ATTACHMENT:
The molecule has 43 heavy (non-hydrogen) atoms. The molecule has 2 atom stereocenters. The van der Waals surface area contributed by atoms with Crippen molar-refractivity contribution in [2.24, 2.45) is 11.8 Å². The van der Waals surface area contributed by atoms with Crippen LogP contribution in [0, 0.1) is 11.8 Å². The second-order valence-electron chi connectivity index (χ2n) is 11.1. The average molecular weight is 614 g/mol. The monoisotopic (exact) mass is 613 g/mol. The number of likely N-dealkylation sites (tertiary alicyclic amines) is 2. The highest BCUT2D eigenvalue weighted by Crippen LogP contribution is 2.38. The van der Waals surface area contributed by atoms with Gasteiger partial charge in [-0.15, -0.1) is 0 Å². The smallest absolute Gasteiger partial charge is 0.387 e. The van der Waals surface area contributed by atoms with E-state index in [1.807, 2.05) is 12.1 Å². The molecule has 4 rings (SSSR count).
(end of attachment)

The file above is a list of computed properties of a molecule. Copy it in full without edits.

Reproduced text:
The molecule has 43 heavy (non-hydrogen) atoms. The molecule has 2 atom stereocenters. The van der Waals surface area contributed by atoms with Crippen molar-refractivity contribution in [2.24, 2.45) is 11.8 Å². The van der Waals surface area contributed by atoms with Crippen LogP contribution in [0, 0.1) is 11.8 Å². The second-order valence-electron chi connectivity index (χ2n) is 11.1. The average molecular weight is 614 g/mol. The monoisotopic (exact) mass is 613 g/mol. The number of likely N-dealkylation sites (tertiary alicyclic amines) is 2. The highest BCUT2D eigenvalue weighted by Crippen LogP contribution is 2.38. The van der Waals surface area contributed by atoms with Gasteiger partial charge in [-0.15, -0.1) is 0 Å². The smallest absolute Gasteiger partial charge is 0.387 e. The van der Waals surface area contributed by atoms with E-state index in [1.807, 2.05) is 12.1 Å². The molecule has 4 rings (SSSR count).